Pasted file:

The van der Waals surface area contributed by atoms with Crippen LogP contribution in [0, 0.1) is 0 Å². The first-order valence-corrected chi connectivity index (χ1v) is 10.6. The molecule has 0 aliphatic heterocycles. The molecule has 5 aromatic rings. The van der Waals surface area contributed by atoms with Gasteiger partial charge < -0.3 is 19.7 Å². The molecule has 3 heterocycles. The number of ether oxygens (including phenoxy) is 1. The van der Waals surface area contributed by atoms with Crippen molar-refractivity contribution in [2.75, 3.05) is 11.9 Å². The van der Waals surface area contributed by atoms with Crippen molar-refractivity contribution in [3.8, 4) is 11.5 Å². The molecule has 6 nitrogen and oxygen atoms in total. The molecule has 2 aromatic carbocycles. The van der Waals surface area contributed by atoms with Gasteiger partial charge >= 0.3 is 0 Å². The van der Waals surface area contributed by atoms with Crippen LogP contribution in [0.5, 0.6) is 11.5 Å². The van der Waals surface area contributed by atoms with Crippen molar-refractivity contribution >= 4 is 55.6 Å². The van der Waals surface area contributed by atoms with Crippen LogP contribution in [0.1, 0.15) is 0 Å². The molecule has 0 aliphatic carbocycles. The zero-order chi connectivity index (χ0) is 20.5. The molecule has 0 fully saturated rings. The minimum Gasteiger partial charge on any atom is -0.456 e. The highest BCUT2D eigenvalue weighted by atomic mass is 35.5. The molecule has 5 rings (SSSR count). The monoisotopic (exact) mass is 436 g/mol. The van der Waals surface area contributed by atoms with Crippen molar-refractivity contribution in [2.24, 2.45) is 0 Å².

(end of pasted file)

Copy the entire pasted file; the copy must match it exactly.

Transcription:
The van der Waals surface area contributed by atoms with Crippen LogP contribution in [0, 0.1) is 0 Å². The first-order valence-corrected chi connectivity index (χ1v) is 10.6. The molecule has 0 aliphatic heterocycles. The molecule has 5 aromatic rings. The van der Waals surface area contributed by atoms with Gasteiger partial charge < -0.3 is 19.7 Å². The molecule has 3 heterocycles. The number of ether oxygens (including phenoxy) is 1. The van der Waals surface area contributed by atoms with Crippen molar-refractivity contribution in [2.75, 3.05) is 11.9 Å². The van der Waals surface area contributed by atoms with Crippen molar-refractivity contribution in [3.8, 4) is 11.5 Å². The molecule has 6 nitrogen and oxygen atoms in total. The molecule has 2 aromatic carbocycles. The van der Waals surface area contributed by atoms with Gasteiger partial charge >= 0.3 is 0 Å². The van der Waals surface area contributed by atoms with Crippen LogP contribution in [0.5, 0.6) is 11.5 Å². The van der Waals surface area contributed by atoms with Crippen molar-refractivity contribution >= 4 is 55.6 Å². The van der Waals surface area contributed by atoms with Crippen LogP contribution in [0.1, 0.15) is 0 Å². The molecule has 0 aliphatic carbocycles. The zero-order chi connectivity index (χ0) is 20.5. The molecule has 0 fully saturated rings. The minimum Gasteiger partial charge on any atom is -0.456 e. The highest BCUT2D eigenvalue weighted by atomic mass is 35.5. The molecule has 5 rings (SSSR count). The monoisotopic (exact) mass is 436 g/mol. The van der Waals surface area contributed by atoms with Crippen molar-refractivity contribution in [2.24, 2.45) is 0 Å².